Connacht looking to make experience count against new boys Zebre
WHEN they take to the field in Parma tomorrow, Connacht will be Heineken Cup veterans in comparison to their rivals.
After last season, Connacht have featured in just six Heineken Cup matches but it's still one more game than Zebre have managed in the RaboDirect Pro12.
The new Italian franchise, who replaced the now defunct Aironi, played their first competitive match since their formation on the last day of August. They were beaten out the Rodney Parade gates by the Dragons that day and life hasn't been much easier since.
They went down to tomorrow's opponents Connacht at home in their league encounter and they have managed to pick up just a single losing bonus point away to Glasgow -- meaning they now prop up the Pro12 table.
And as they share Heineken Cup Pool 3 with French heavyweights Biarritz, Connacht and Conor O'Shea's Harlequins, they are unlikely to find life in Europe any easier.
Their predecessors didn't get much joy in Europe either, save for a notable win at home to Biarritz in December 2010, something that was made all the more remarkable by the fact that the French side had reached the final of the competition the previous season. They also beat a weakened Munster side in March of this year.
But it wasn't enough to prevent Aironi's financial collapse -- the club was formed after a merger by a number of domestic Italian clubs including Viadana and Parma -- and Zebre were formed.
Viadana applied to replace Aironi as the second Italian representative along with Treviso but instead of handing the license over to another Italian club, Italian rugby's governing body, the FIR, opted to start from scratch and form their own franchise.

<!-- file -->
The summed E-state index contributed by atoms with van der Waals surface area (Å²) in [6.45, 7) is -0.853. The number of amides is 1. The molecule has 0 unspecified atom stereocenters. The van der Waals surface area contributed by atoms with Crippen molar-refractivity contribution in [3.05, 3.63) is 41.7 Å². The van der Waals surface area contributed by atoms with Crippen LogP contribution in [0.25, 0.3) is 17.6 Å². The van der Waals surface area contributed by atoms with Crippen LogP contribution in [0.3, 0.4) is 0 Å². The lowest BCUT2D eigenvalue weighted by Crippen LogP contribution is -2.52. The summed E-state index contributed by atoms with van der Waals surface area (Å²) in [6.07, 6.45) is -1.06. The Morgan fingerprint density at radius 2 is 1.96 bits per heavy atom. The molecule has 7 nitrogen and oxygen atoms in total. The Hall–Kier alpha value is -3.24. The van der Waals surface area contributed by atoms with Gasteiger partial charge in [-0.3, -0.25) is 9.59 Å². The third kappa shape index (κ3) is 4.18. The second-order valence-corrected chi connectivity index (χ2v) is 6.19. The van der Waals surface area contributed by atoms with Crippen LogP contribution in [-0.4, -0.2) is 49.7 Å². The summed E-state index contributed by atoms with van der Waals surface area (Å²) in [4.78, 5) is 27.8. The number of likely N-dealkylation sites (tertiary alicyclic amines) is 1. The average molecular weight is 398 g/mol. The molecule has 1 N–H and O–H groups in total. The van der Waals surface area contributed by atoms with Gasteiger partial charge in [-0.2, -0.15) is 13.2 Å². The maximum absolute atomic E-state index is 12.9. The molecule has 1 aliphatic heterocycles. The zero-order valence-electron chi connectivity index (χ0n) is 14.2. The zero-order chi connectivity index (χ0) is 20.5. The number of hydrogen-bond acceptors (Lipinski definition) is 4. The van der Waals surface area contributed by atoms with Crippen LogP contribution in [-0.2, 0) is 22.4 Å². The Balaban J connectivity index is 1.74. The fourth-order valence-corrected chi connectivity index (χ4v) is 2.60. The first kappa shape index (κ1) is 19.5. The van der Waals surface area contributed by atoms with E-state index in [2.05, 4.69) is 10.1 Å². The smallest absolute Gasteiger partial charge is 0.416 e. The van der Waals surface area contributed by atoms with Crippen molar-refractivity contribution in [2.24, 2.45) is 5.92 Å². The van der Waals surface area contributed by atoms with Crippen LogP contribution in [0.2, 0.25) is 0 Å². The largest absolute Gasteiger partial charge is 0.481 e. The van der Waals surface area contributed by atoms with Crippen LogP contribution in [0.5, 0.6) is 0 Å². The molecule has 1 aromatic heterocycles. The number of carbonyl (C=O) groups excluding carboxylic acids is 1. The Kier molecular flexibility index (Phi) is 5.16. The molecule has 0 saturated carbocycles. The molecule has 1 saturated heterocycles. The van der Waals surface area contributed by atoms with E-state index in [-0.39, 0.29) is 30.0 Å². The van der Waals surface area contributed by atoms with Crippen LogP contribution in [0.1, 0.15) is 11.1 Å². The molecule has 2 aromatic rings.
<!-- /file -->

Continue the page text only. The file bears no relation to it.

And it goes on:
The name Zebre is Italian for zebra and comes from an old invitational touring team that pulled players from north-west Italy and played matches regularly in the 1970s and '80s.
The FIR retain control of the new outfit and have recruited some heavy hitters to their cause. Christian Gajan has been appointed technical director on the recommendation of Italy head coach Jacques Brunel.
The 53-year-old Frenchman previously coached Benetton Treviso from 1998 to 2000, while he also had spells with Castres and Toulouse. He will be assisted by Alessandro Troncon, the most capped Italian player of all time, while the recently retired Fabio Ongaro is on board as team manager.
The playing roster has some familiar names, with a host of Aironi players signing up with the new outfit. Marco Bortolami will skipper the side but is not expected to feature until late November due to a shoulder injury.
And while they have recruited some outsiders such as experienced Super 14 utility back Daniel Halangahu, the emphasis will be on developing home-grown players, with much of the FIR's academy and underage management operating out of Zebre's impressive Parma base.
And while the Italian national team has become increasingly competitive in recent seasons, there is a fear that the next wave of players aren't yet ready to step up, as witnessed by the decision to play flanker Mauro Bergamasco at scrum-half against England in 2009.
It's clearly the start of a long process for Italian rugby. Media interest at the official launch of the Pro12 season was sketchy at best when it came to interviews.
They'll undoubtedly take a few scalps, but Connacht and Eric Elwood will hope that they can get their second Heineken Cup win under their belts before the Italians find their rhythm.